The Eight-Day Week
Tonight the Tibet Fund throws itself a bash at Le Cirque—with the help of Eric Ripert. The chef of Le Bernardin (a venue that apparently was already booked!), and others like chef Laurent Manrique of Millesime and Jeremy McMillan, chef at friend-of-Tibet Richard Gere’s upstate eatery, are to cook five courses for guests. The whole Read More
On the morning of Wednesday, Sept. 20, the 14th Dalai Lama, Tenzin Gyatso, was hovering on a dais inside a Catskills conference center, wrapped in the swaddling robes of fame, love and audience expectations. In front of him, a throng of scientists and seeker types sat awed and silent—and in some cases praying—while the event’s Read More
At the risk of blowing a good thing—you know, like when The New York Times runs a feature on a restaurant or neighborhood, thereby increasing its visibility and making it difficult for the rest of us to enjoy a good meal or even live in New York City—I have to recommend a trip to the Read More
Today marked the historic first debate between the four Democratic candidates for Mayor.
Well, actually, there were only three candidates at the Hunter College event, as Freddy bagged it. And they just gave their stump speeches and answered questions. And, oh, Virginia didn’t actually give a speech.
There were, according to Read More
The actress Bai Ling was in town for three days to do a fashion shoot for Saks Fifth Avenue. She’s got a reputation as a party girl; people ask, “Exactly what does Bai Ling do ?” (For starters, she plays a lesbian fashion designer in Spike Lee’s new movie, She Hate Me , opening in Read More
Sunnyside, Queens, may be as remote as Tibet for the average Manhattanite, but for Tibetan exile Yungchen Lhamo, it’s the cozy center of life. For a woman born under the brutal, and ongoing, Chinese occupation of Tibet, Sunnyside offers security, economic prosperity and religious freedom-not to mention international acclaim for her singing. It was a Read More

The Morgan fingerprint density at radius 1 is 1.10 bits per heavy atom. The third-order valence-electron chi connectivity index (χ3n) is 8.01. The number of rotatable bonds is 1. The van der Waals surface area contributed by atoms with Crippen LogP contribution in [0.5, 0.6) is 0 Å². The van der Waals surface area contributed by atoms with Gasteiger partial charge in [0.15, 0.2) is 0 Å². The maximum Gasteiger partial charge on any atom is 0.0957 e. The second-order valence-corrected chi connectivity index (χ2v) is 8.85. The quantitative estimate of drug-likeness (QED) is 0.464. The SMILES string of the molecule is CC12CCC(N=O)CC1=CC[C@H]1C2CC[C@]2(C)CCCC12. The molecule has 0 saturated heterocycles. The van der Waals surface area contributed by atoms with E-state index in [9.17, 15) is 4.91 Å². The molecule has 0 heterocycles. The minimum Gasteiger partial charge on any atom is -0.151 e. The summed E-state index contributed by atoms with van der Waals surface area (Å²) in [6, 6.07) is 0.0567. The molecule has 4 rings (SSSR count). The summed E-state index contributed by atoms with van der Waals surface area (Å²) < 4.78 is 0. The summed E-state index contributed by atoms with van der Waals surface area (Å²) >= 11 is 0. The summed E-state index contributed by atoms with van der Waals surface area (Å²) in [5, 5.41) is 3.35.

Sometimes shock therapy is good for us. For 10 years, since
the Gulf War, the United States under the first George Bush and Bill Clinton
wandered in search of a foreign policy. Since we seemed to face no serious
threats, the quest had a frivolous air, as of a Talk magazine account of the travails Read More
Martin Scorsese’s Kundun needs no hype from me; a month after it opened, the lines still stretch around the corner at the neighborhood movie house where it is playing. It is a movie with the rare merit, for a film in a historical or exotic setting, of presenting a world that is authentically strange, not Read More
When foreign dictators are invited to Washington to enjoy the honor and prestige of a state visit, their arrival is usually preceded by the promotion of a geopolitical theory that soothes any moral concerns. That was how they did it in the bad old days of Ronald Reagan and Jeane Kirkpatrick, who drew careful distinctions Read More
A few weeks before Chinese President Jiang Zemin visited Washington, I was talking with an old-style liberal anti-communist: a man who was a Democrat in domestic and social matters, but who had decried the Soviet Union all the years of the Cold War. I began to doubt it, though, when he warmed to his theme, Read More